PC Keith Blakelock murder trial: Prosecution 'deplorable'

PC Keith Blakelock Image copyright Getty Images
Image caption PC Keith Blakelock was stabbed 43 times, the Old Bailey has heard

The prosecution of a man 28 years after the murder of PC Keith Blakelock in the Broadwater Farm riots has been described in court as "deplorable".

PC Blakelock was stabbed 43 times when he was set upon by an armed mob during the riots in Tottenham, north London, in October 1985.

Nicholas Jacobs, 45, denies murdering the 40-year-old officer.

His lawyer Courtenay Griffiths QC said pursuing Mr Jacobs so many years later was a "bleak and dismal story".

"In my mind, the investigation in 1985-86 had more in common with the witch hunt of the 17th Century than an orthodox attempt to solve a murder," he told the jury.

"If the evidence really suggested this man, Nicky Jacobs, has a case to answer, I have to repeat the question - why has it taken so long to bring it?"

He continued: "Do the prosecution really believe in the case they have brought?

"Otherwise, why take so long because, to our minds, there are a great deal of deplorable aspects of this case but the most deplorable thing is the fact that you have now been asked to achieve the result not achieved in 1987 because of police malice and corruption."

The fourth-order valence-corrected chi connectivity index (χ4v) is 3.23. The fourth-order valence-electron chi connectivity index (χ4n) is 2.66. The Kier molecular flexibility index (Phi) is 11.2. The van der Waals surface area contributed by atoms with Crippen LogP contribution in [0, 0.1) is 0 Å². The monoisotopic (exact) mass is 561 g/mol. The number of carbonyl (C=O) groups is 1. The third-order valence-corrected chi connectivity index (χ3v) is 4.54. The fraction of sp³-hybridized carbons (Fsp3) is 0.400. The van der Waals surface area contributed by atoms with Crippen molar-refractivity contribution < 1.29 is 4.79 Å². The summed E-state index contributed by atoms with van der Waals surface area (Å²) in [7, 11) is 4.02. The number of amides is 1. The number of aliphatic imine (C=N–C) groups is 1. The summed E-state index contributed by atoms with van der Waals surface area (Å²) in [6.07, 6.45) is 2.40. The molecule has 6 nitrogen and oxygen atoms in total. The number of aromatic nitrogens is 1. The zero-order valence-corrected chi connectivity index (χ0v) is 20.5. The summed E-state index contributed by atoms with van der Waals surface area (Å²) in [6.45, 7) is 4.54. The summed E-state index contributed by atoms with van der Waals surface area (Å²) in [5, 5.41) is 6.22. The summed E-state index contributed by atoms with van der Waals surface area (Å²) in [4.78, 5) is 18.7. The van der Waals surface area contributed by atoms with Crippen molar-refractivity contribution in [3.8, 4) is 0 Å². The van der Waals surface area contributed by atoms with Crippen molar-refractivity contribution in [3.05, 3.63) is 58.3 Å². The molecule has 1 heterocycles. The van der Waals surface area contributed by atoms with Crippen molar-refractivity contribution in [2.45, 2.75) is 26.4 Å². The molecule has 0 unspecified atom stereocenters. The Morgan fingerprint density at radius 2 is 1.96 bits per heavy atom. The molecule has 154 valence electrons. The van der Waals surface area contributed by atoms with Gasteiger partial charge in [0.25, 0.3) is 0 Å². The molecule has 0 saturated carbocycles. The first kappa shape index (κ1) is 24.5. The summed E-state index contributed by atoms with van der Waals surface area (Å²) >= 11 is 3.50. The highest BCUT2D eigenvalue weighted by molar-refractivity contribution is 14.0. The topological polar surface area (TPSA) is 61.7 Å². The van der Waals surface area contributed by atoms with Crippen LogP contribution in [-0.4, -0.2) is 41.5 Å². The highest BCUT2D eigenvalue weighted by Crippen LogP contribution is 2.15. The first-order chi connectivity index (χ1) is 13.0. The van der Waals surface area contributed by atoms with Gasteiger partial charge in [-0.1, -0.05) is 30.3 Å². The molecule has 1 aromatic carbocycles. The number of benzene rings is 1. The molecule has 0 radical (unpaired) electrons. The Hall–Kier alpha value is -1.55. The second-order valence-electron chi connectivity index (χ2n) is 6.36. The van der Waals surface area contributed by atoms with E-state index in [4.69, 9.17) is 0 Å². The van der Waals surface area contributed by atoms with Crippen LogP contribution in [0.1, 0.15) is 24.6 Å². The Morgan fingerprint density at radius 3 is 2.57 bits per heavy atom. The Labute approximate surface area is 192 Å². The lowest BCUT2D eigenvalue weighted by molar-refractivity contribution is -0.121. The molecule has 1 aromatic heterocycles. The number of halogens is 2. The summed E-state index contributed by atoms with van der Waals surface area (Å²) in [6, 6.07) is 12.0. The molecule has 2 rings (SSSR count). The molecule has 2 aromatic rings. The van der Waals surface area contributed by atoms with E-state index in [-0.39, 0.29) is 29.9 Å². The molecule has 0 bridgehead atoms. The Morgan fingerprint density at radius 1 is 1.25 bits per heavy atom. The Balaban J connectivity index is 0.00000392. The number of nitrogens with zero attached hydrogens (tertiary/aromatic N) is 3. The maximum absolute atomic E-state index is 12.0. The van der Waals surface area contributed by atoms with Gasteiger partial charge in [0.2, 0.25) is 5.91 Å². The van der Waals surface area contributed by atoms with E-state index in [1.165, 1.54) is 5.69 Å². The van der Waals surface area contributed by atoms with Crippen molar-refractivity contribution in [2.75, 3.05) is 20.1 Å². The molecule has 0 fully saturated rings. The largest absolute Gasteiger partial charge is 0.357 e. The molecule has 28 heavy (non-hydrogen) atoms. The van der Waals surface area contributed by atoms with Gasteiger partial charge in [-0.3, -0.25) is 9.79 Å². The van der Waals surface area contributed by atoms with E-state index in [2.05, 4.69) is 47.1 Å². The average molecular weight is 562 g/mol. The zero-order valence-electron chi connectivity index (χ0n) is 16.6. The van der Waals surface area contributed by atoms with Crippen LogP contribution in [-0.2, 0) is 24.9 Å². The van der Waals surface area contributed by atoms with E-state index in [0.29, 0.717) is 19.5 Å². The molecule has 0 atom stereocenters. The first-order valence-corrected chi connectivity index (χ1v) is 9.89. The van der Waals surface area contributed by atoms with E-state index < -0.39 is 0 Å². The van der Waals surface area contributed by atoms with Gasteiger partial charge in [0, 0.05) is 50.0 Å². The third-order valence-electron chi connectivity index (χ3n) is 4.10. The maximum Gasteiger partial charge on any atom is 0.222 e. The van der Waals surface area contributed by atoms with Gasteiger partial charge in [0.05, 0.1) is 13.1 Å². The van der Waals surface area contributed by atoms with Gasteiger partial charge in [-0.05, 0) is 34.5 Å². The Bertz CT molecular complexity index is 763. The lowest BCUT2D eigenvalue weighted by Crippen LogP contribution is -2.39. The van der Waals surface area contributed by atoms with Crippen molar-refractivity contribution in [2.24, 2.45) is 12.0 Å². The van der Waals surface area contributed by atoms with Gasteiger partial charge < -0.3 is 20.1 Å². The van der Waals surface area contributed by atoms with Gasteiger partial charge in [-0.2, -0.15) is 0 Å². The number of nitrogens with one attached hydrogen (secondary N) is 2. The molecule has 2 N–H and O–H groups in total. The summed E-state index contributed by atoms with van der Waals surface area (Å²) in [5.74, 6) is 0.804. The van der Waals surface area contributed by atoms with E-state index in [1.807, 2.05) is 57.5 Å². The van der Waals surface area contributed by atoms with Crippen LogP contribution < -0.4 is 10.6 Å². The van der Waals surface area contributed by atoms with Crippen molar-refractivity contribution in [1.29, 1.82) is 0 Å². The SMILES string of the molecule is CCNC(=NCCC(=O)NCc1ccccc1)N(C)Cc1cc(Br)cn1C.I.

'Incoherent' evidence

Turning to the evidence in the case, he said police had known about a rap poem, in which Mr Jacobs allegedly described the murder, since 1988.

Image copyright Julia Quenzler
Image caption Nicholas Jacobs was 16 at the time of the murder

By that time, they also had evidence he was on the Broadwater Farm Estate on the night of the riots.

Five years ago witness Q - who has given evidence at the trial - came forward, he said.

"Why have we had to wait so long?" asked Mr Griffiths.

He described the three key witnesses who gave evidence in Mr Jacobs's trial as "vulnerable" individuals.

Their evidence was "bereft of coherence, riddled with lies, incoherent and contradictory", he said.

On Mr Jacobs' decision not to go into the witness box, he asked: "Why should he answer?"

Of how the jury should treat the rap poem, Mr Griffiths said: "Bob Marley wrote I Shot The Sheriff but I have not heard of him being put on trial for murder."

The case continues.

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